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   Shuttle exhaust plume shadow 

The space shuttle Atlantis climbs upwards to orbit from pad 39A at 18.32 EST Feb 7, 2001, Mission STS-102. Imaged by Pat McCracken, NASA.

The sunlit exhaust plume casts an immensely long shadow. At first sight its direction and shape are enigmatic.

On the ground, the sun has already set and is 6� below the horizon. Miles above, the shuttle and its plume have broken out into sunlight and their shadow stretches through the atmosphere.  It narrows due to perspective as it extends farther and farther from the camera.  Its dark umbral part also physically tapers away because the sun is an extended rather than point source of light.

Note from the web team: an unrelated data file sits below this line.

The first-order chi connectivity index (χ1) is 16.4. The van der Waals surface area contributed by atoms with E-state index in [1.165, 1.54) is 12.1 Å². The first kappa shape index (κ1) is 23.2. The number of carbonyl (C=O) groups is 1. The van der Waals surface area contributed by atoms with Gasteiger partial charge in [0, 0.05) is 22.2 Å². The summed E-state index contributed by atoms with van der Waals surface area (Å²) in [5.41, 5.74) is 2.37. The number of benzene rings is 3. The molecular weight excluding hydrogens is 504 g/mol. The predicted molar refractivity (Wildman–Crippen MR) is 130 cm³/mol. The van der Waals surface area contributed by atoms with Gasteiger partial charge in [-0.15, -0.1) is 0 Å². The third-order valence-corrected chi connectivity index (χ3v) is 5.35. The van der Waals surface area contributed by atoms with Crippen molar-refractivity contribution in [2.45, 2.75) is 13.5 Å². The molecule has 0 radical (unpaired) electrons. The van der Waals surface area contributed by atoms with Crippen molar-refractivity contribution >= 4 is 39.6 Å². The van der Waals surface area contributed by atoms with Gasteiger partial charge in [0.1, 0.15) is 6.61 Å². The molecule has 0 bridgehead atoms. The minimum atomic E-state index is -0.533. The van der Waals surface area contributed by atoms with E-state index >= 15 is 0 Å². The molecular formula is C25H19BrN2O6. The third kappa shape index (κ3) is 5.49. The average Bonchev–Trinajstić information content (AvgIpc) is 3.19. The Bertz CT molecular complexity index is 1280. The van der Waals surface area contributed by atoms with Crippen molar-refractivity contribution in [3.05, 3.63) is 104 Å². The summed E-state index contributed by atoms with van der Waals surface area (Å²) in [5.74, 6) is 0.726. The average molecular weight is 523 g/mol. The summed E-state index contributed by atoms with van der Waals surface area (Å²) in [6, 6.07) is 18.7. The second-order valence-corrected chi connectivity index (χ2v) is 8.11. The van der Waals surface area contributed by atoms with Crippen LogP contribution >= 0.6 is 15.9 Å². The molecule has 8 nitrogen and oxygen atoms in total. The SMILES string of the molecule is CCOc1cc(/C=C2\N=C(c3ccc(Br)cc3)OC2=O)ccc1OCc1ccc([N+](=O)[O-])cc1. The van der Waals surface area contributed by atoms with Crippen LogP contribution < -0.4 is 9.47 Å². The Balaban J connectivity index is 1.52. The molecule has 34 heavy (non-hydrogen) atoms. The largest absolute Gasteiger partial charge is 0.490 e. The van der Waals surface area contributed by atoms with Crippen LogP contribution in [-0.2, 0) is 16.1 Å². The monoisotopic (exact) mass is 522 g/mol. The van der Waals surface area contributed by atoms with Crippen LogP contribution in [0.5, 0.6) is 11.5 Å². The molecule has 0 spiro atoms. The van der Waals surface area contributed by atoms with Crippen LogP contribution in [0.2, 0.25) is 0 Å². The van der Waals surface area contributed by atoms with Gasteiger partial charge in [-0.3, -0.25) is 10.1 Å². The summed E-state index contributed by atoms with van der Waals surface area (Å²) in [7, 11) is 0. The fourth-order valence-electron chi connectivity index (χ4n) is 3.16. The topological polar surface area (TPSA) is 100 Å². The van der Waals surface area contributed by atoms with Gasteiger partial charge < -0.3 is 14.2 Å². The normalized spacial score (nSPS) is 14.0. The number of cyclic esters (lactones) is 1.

And the bright object it apparently points to?  The camera looks north eastwards and the recently risen Moon is 9� high.   The Moon is within a few hours of full and roughly marks the antisolar point to which all sun shadows aim.

Rocket trails in the stratosphere & mesosphere here.